Quality Indicators for the Care of Heart Failure in Vulnerable Elders

Published in: Journal of the American Geriatrics Society, v. 55, no. s2, suppl., Oct. 2007, p. S340-S346

Posted on RAND.org on October 01, 2007

by Paul Heidenreich, Gregg C. Fonarow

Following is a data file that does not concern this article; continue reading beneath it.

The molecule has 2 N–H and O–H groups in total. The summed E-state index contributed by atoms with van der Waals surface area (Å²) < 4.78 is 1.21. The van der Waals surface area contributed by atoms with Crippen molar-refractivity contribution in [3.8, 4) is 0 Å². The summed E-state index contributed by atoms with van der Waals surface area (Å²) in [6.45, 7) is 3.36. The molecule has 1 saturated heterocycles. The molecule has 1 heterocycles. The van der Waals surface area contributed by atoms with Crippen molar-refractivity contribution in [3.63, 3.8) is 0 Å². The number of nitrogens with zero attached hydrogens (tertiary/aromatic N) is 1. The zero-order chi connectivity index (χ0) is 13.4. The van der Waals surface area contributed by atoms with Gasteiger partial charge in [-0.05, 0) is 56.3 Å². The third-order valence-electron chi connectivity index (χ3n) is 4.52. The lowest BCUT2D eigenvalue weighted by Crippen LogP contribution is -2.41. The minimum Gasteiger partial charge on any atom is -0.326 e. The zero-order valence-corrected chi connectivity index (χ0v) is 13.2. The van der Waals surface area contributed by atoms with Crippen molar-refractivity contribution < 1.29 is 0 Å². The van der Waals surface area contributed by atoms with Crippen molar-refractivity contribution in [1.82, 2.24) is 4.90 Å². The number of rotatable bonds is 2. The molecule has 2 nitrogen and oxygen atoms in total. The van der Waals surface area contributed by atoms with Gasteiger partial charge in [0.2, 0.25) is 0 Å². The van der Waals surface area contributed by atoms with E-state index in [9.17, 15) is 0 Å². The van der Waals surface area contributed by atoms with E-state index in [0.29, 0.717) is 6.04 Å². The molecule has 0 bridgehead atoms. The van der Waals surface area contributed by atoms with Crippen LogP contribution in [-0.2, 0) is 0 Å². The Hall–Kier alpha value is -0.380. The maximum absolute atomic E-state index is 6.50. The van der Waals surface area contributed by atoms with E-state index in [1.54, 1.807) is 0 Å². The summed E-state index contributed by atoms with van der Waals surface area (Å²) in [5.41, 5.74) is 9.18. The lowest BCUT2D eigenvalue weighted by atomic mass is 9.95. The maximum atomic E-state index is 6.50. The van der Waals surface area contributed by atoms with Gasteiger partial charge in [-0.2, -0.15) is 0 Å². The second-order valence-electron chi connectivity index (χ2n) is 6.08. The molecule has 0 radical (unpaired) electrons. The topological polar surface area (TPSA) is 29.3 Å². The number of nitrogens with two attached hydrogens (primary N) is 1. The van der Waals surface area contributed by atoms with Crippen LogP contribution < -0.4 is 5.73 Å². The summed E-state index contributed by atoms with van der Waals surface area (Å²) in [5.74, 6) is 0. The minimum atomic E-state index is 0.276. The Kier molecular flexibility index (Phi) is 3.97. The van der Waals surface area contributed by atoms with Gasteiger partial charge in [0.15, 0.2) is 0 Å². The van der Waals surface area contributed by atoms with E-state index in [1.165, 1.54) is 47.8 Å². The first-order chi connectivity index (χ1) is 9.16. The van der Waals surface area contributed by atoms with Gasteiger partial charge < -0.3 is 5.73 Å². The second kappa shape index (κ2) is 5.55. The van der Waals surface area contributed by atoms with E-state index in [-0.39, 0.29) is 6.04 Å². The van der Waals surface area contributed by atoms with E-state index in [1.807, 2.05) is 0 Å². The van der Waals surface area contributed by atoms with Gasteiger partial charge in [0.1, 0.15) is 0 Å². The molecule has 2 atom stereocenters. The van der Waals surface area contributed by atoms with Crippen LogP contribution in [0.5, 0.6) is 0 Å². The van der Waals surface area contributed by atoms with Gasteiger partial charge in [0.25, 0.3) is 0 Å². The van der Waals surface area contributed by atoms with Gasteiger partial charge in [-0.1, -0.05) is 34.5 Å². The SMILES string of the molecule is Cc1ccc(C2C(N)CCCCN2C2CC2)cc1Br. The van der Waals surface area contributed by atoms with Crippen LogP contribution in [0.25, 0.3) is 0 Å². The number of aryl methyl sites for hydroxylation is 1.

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Heart failure is a common and morbid disease. There are an estimated 5 million patients in the United States with heart failure, and approximately 550,000 patients are newly diagnosed each year. Half of patients with a diagnosis die within 4 years, and 50% of those with severe heart failure die within 1 year. Heart failure is a disease of older adults, with a mean age of 74 for the affected population. Approximately 80% of those hospitalized with heart failure are aged 65 and older, and the incidence in this age group approaches 1% per year. Fortunately, randomized trials have identified several therapies that benefit patients with heart failure. Angiotensin-converting enzyme (ACE) inhibitors and beta-blockers were shown to prolong survival in the 1990s, and clinical guidelines have recommended these treatments for many years. In addition, other processes of care not necessarily evaluated in randomized trials but with considerable justification are now viewed as indicators of quality. Improving the quality of care for vulnerable elders (VEs) will likely lead to significant improvements in morbidity and mortality, given that VEs are at high risk from heart failure. Fourteen quality indicators (QIs) for the management of heart failure in VEs were selected in 1999 as part of the Assessing the Care of Vulnerable Elders (ACOVE) project. Since that publication, several new therapies have been shown to be life prolonging for patients with heart failure. The purpose of this article is to review and update the ACOVE QIs for heart failure in VEs.

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